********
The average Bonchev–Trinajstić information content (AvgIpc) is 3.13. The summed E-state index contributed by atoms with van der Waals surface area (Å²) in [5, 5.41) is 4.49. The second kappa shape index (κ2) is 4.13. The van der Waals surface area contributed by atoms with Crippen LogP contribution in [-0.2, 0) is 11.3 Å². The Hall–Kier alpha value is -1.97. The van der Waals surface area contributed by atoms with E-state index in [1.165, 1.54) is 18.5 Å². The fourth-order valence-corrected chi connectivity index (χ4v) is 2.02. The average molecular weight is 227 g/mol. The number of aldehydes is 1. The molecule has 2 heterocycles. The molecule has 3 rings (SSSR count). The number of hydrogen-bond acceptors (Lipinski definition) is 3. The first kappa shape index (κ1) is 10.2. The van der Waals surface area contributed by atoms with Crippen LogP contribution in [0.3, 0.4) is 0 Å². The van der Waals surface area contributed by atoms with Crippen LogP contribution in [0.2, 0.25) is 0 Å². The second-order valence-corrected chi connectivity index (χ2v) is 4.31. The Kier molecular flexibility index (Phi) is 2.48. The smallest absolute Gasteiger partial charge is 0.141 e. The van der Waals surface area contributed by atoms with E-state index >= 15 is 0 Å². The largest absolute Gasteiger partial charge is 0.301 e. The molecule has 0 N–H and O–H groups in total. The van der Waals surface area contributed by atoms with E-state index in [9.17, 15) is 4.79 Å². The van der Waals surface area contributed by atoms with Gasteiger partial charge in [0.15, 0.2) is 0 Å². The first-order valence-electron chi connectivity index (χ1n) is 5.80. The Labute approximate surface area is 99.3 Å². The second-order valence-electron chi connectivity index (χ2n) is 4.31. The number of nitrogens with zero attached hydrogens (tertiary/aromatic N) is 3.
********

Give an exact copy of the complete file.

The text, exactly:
The average Bonchev–Trinajstić information content (AvgIpc) is 3.13. The summed E-state index contributed by atoms with van der Waals surface area (Å²) in [5, 5.41) is 4.49. The second kappa shape index (κ2) is 4.13. The van der Waals surface area contributed by atoms with Crippen LogP contribution in [-0.2, 0) is 11.3 Å². The Hall–Kier alpha value is -1.97. The van der Waals surface area contributed by atoms with E-state index in [1.165, 1.54) is 18.5 Å². The fourth-order valence-corrected chi connectivity index (χ4v) is 2.02. The average molecular weight is 227 g/mol. The number of aldehydes is 1. The molecule has 2 heterocycles. The molecule has 3 rings (SSSR count). The number of hydrogen-bond acceptors (Lipinski definition) is 3. The first kappa shape index (κ1) is 10.2. The van der Waals surface area contributed by atoms with Crippen LogP contribution in [0.3, 0.4) is 0 Å². The van der Waals surface area contributed by atoms with Crippen LogP contribution in [0.2, 0.25) is 0 Å². The second-order valence-corrected chi connectivity index (χ2v) is 4.31. The Kier molecular flexibility index (Phi) is 2.48. The smallest absolute Gasteiger partial charge is 0.141 e. The van der Waals surface area contributed by atoms with E-state index >= 15 is 0 Å². The largest absolute Gasteiger partial charge is 0.301 e. The molecule has 0 N–H and O–H groups in total. The van der Waals surface area contributed by atoms with E-state index in [9.17, 15) is 4.79 Å². The van der Waals surface area contributed by atoms with Gasteiger partial charge in [0.15, 0.2) is 0 Å². The first-order valence-electron chi connectivity index (χ1n) is 5.80. The Labute approximate surface area is 99.3 Å². The second-order valence-electron chi connectivity index (χ2n) is 4.31. The number of nitrogens with zero attached hydrogens (tertiary/aromatic N) is 3.